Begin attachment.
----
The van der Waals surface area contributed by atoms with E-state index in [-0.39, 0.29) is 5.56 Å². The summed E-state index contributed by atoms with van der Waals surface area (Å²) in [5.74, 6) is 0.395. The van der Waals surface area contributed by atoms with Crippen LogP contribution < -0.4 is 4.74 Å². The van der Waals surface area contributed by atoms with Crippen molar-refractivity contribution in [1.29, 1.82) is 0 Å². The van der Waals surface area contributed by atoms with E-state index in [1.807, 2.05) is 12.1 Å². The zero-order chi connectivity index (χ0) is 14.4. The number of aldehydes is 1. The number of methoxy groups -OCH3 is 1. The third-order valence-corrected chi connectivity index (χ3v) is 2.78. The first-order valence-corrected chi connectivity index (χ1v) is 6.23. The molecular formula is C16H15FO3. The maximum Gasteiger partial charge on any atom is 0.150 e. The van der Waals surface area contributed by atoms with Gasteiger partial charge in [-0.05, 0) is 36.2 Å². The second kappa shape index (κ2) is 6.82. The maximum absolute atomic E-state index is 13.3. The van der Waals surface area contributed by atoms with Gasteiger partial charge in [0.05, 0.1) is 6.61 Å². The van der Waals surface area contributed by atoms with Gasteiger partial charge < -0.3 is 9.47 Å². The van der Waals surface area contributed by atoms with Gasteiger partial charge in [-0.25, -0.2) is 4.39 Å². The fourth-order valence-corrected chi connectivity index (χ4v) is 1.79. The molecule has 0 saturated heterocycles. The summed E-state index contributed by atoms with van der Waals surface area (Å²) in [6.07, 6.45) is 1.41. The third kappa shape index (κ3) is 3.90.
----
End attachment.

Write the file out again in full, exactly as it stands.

The van der Waals surface area contributed by atoms with E-state index in [-0.39, 0.29) is 5.56 Å². The summed E-state index contributed by atoms with van der Waals surface area (Å²) in [5.74, 6) is 0.395. The van der Waals surface area contributed by atoms with Crippen LogP contribution < -0.4 is 4.74 Å². The van der Waals surface area contributed by atoms with Crippen molar-refractivity contribution in [1.29, 1.82) is 0 Å². The van der Waals surface area contributed by atoms with E-state index in [1.807, 2.05) is 12.1 Å². The zero-order chi connectivity index (χ0) is 14.4. The number of aldehydes is 1. The number of methoxy groups -OCH3 is 1. The third-order valence-corrected chi connectivity index (χ3v) is 2.78. The first-order valence-corrected chi connectivity index (χ1v) is 6.23. The molecular formula is C16H15FO3. The maximum Gasteiger partial charge on any atom is 0.150 e. The van der Waals surface area contributed by atoms with Gasteiger partial charge in [-0.05, 0) is 36.2 Å². The second kappa shape index (κ2) is 6.82. The maximum absolute atomic E-state index is 13.3. The van der Waals surface area contributed by atoms with Gasteiger partial charge in [0.05, 0.1) is 6.61 Å². The van der Waals surface area contributed by atoms with Gasteiger partial charge < -0.3 is 9.47 Å². The van der Waals surface area contributed by atoms with Gasteiger partial charge in [-0.25, -0.2) is 4.39 Å². The fourth-order valence-corrected chi connectivity index (χ4v) is 1.79. The molecule has 0 saturated heterocycles. The summed E-state index contributed by atoms with van der Waals surface area (Å²) in [6.07, 6.45) is 1.41. The third kappa shape index (κ3) is 3.90.